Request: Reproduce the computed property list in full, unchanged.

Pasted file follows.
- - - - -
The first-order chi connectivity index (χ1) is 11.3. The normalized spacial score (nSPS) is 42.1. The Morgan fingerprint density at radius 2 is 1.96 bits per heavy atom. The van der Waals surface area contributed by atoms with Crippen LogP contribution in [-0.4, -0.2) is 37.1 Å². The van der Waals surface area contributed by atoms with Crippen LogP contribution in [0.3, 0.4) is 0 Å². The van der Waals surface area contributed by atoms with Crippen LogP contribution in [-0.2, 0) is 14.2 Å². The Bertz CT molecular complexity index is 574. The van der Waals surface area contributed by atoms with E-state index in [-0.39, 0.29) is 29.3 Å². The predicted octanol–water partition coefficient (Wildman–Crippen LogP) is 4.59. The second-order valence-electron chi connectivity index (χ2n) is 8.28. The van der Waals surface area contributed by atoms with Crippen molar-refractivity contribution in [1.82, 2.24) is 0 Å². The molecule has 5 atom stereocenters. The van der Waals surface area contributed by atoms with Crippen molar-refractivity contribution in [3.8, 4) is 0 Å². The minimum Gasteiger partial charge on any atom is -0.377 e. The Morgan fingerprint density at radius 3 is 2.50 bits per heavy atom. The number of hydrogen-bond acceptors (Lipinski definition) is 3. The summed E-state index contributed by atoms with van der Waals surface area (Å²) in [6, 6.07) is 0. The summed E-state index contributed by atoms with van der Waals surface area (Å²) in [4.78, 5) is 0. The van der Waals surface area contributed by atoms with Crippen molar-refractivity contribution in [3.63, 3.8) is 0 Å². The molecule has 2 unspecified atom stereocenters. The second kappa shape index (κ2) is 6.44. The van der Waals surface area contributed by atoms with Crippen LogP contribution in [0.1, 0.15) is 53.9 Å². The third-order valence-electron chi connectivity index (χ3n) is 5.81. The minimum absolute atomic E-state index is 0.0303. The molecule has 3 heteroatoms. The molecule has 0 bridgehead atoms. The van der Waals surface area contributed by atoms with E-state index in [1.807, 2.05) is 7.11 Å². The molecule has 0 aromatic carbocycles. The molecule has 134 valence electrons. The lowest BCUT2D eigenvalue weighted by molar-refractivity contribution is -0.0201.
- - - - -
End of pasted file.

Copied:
The first-order chi connectivity index (χ1) is 11.3. The normalized spacial score (nSPS) is 42.1. The Morgan fingerprint density at radius 2 is 1.96 bits per heavy atom. The van der Waals surface area contributed by atoms with Crippen LogP contribution in [-0.4, -0.2) is 37.1 Å². The van der Waals surface area contributed by atoms with Crippen LogP contribution in [0.3, 0.4) is 0 Å². The van der Waals surface area contributed by atoms with Crippen LogP contribution in [-0.2, 0) is 14.2 Å². The Bertz CT molecular complexity index is 574. The van der Waals surface area contributed by atoms with E-state index in [-0.39, 0.29) is 29.3 Å². The predicted octanol–water partition coefficient (Wildman–Crippen LogP) is 4.59. The second-order valence-electron chi connectivity index (χ2n) is 8.28. The van der Waals surface area contributed by atoms with Crippen molar-refractivity contribution in [1.82, 2.24) is 0 Å². The molecule has 5 atom stereocenters. The van der Waals surface area contributed by atoms with Crippen molar-refractivity contribution in [3.8, 4) is 0 Å². The minimum Gasteiger partial charge on any atom is -0.377 e. The Morgan fingerprint density at radius 3 is 2.50 bits per heavy atom. The number of hydrogen-bond acceptors (Lipinski definition) is 3. The summed E-state index contributed by atoms with van der Waals surface area (Å²) in [6, 6.07) is 0. The summed E-state index contributed by atoms with van der Waals surface area (Å²) in [4.78, 5) is 0. The van der Waals surface area contributed by atoms with Crippen molar-refractivity contribution in [3.63, 3.8) is 0 Å². The molecule has 2 unspecified atom stereocenters. The second kappa shape index (κ2) is 6.44. The van der Waals surface area contributed by atoms with Crippen LogP contribution in [0.1, 0.15) is 53.9 Å². The third-order valence-electron chi connectivity index (χ3n) is 5.81. The minimum absolute atomic E-state index is 0.0303. The molecule has 3 heteroatoms. The molecule has 0 bridgehead atoms. The van der Waals surface area contributed by atoms with E-state index in [1.807, 2.05) is 7.11 Å². The molecule has 0 aromatic carbocycles. The molecule has 134 valence electrons. The lowest BCUT2D eigenvalue weighted by molar-refractivity contribution is -0.0201.